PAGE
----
The United States and Britain are more likely than Germany and France to witness an embarrassing downgrade of their top debt rating, agency Moody's Investors Service said Monday.
In a quarterly report assessing the prospects of the triple A-rated countries, including Spain and the "less fiscally challenged" Denmark, Finland, Norway and Sweden, Moody's warned that the economic recovery remained fragile in many advanced economies.
"This exposes governments to substantial execution risk in the implementation of their exit strategies, which could yet make their credit more vulnerable," says Arnaud Mares, senior vice president in Moody's sovereign risk group and the main author of the report.
Governments and central banks are looking at when and how to unwind their massive stimulus measures, which include historically-low interest rates, liquidity provisions, industry incentives and increased spending. Although some experts warn that exiting these policies too early risks creating a new economic downturn, they are also straining government finances.
For now though, Moody's said the triple A governments don't face an immediate threat to their top ratings as the servicing of the debt remains manageable — the top credit rating reduces the interest payments countries have to pay on their debt when going to the bond markets to raise capital.
However, debt affordability is "most stretched" in Britain and the U.S., Moody's said.
In light of the muted recovery from recession in many countries, Moody's said government action on spending and taxes is the main way of "repairing the damage" that the global crisis inflicted on government finances.
Moody's said triple A governments also face a "delicate balancing act" with respect to the timing of these adjustment and that tightening fiscal policy before the recovery has become self-sustainable could risk undermining the recovery, thereby damaging governments' power to tax. However, it warned that postponing fiscal consolidation much longer is "no less risky as it would test the patience of the market" and could force central banks to take the initiative.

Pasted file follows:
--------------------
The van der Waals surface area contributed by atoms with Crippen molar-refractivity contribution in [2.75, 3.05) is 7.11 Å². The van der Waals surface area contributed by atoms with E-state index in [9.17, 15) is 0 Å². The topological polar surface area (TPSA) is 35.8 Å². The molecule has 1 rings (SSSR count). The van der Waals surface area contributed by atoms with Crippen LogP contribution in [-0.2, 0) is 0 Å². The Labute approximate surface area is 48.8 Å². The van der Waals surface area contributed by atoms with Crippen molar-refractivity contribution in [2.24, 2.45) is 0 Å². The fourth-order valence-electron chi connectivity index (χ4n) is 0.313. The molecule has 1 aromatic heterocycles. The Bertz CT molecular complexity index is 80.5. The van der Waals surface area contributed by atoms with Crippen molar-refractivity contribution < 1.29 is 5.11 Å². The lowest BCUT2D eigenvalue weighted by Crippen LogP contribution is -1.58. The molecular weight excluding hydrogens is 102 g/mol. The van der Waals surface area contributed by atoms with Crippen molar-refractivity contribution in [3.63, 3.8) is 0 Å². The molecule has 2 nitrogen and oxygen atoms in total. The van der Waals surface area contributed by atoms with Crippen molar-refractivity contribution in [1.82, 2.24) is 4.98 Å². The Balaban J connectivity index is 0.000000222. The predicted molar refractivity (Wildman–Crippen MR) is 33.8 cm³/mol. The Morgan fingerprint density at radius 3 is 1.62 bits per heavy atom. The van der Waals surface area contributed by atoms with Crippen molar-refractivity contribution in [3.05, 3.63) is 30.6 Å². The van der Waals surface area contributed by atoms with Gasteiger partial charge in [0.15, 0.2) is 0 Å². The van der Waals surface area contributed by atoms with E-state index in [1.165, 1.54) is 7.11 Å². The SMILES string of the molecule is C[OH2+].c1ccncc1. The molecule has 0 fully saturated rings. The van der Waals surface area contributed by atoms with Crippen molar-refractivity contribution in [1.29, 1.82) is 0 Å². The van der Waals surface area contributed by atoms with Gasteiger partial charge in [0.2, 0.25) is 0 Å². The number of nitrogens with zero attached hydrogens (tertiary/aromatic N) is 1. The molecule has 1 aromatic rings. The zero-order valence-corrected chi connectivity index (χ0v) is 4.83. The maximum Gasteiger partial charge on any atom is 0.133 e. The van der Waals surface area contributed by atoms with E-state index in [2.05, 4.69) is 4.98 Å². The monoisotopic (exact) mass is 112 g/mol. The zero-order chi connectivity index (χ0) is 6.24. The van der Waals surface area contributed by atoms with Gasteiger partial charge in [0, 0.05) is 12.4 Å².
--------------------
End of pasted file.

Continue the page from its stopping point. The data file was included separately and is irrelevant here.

"At the current elevated levels of debt, rising interest rates could quickly compound an already complicated debt equation, with more abrupt rating consequences a possibility," said Pierre Cailleteau, managing director of Moody's sovereign risk group.
The debate about when to start cutting spending is likely to be at the heart of the general election campaign in Britain, which is expected to formally kick off in the next few weeks — most commentators think that Prime Minister Gordon Brown will call an election for May 6 early next month.
While Brown's governing Labour Party is arguing that spending cuts should not be sanctioned until the recovery from recession is on a surer footing, the main opposition Conservative Party says it's imperative that the government gets a grip on debt soon to shore up market support.
Economists warn that Britain is on course to borrow the equivalent of 12.8 percent of gross domestic product in 2009/10 — exceeding the 12.7 percent forecast in crisis-hit Greece and far above the average 6 percent for Europe.
In the U.S., the budget deficit this year is projected to be just under 10 percent of the economy, meaning that the Treasury has to sell more and more bills to fund the shortfall.
One country that got a thumbs-up from Moody's was Spain.
It said that it was the first triple A government to rise to the challenge when faced with meaningful market pressure to announce such measures, although its adjustment process will "undoubtedly be drawn out and painful."
Other large Aaa governments are not immune to facing the same pressure in the coming months, Moody's warned.
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